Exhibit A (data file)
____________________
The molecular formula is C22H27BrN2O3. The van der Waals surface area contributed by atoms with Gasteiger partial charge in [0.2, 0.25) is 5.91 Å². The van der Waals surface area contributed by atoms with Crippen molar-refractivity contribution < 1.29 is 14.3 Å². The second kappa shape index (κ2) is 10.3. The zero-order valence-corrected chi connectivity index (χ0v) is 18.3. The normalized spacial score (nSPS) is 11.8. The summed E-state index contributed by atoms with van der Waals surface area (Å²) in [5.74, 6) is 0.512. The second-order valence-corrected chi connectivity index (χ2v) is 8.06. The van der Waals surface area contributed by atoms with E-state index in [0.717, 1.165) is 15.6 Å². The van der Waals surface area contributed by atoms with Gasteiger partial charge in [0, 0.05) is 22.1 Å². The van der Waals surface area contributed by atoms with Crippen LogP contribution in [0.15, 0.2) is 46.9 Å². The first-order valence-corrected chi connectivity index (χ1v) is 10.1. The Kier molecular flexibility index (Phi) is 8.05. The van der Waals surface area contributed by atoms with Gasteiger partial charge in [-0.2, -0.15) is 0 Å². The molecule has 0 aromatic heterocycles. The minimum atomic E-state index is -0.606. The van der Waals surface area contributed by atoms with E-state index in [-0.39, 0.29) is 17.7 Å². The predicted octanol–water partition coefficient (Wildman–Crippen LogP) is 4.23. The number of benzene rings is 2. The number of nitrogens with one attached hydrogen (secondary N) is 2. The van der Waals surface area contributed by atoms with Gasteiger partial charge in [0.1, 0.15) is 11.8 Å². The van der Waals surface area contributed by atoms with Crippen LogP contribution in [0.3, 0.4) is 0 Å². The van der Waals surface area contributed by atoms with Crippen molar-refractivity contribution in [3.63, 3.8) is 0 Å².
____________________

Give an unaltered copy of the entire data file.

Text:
The molecular formula is C22H27BrN2O3. The van der Waals surface area contributed by atoms with Gasteiger partial charge in [0.2, 0.25) is 5.91 Å². The van der Waals surface area contributed by atoms with Crippen molar-refractivity contribution < 1.29 is 14.3 Å². The second kappa shape index (κ2) is 10.3. The zero-order valence-corrected chi connectivity index (χ0v) is 18.3. The normalized spacial score (nSPS) is 11.8. The summed E-state index contributed by atoms with van der Waals surface area (Å²) in [5.74, 6) is 0.512. The second-order valence-corrected chi connectivity index (χ2v) is 8.06. The van der Waals surface area contributed by atoms with E-state index in [0.717, 1.165) is 15.6 Å². The van der Waals surface area contributed by atoms with Gasteiger partial charge in [0, 0.05) is 22.1 Å². The van der Waals surface area contributed by atoms with Crippen LogP contribution in [0.15, 0.2) is 46.9 Å². The first-order valence-corrected chi connectivity index (χ1v) is 10.1. The Kier molecular flexibility index (Phi) is 8.05. The van der Waals surface area contributed by atoms with Gasteiger partial charge in [-0.2, -0.15) is 0 Å². The molecule has 0 aromatic heterocycles. The minimum atomic E-state index is -0.606. The van der Waals surface area contributed by atoms with E-state index in [-0.39, 0.29) is 17.7 Å². The predicted octanol–water partition coefficient (Wildman–Crippen LogP) is 4.23. The number of benzene rings is 2. The number of nitrogens with one attached hydrogen (secondary N) is 2. The van der Waals surface area contributed by atoms with Gasteiger partial charge in [0.1, 0.15) is 11.8 Å². The van der Waals surface area contributed by atoms with Crippen LogP contribution in [0.3, 0.4) is 0 Å². The van der Waals surface area contributed by atoms with Crippen molar-refractivity contribution in [3.63, 3.8) is 0 Å².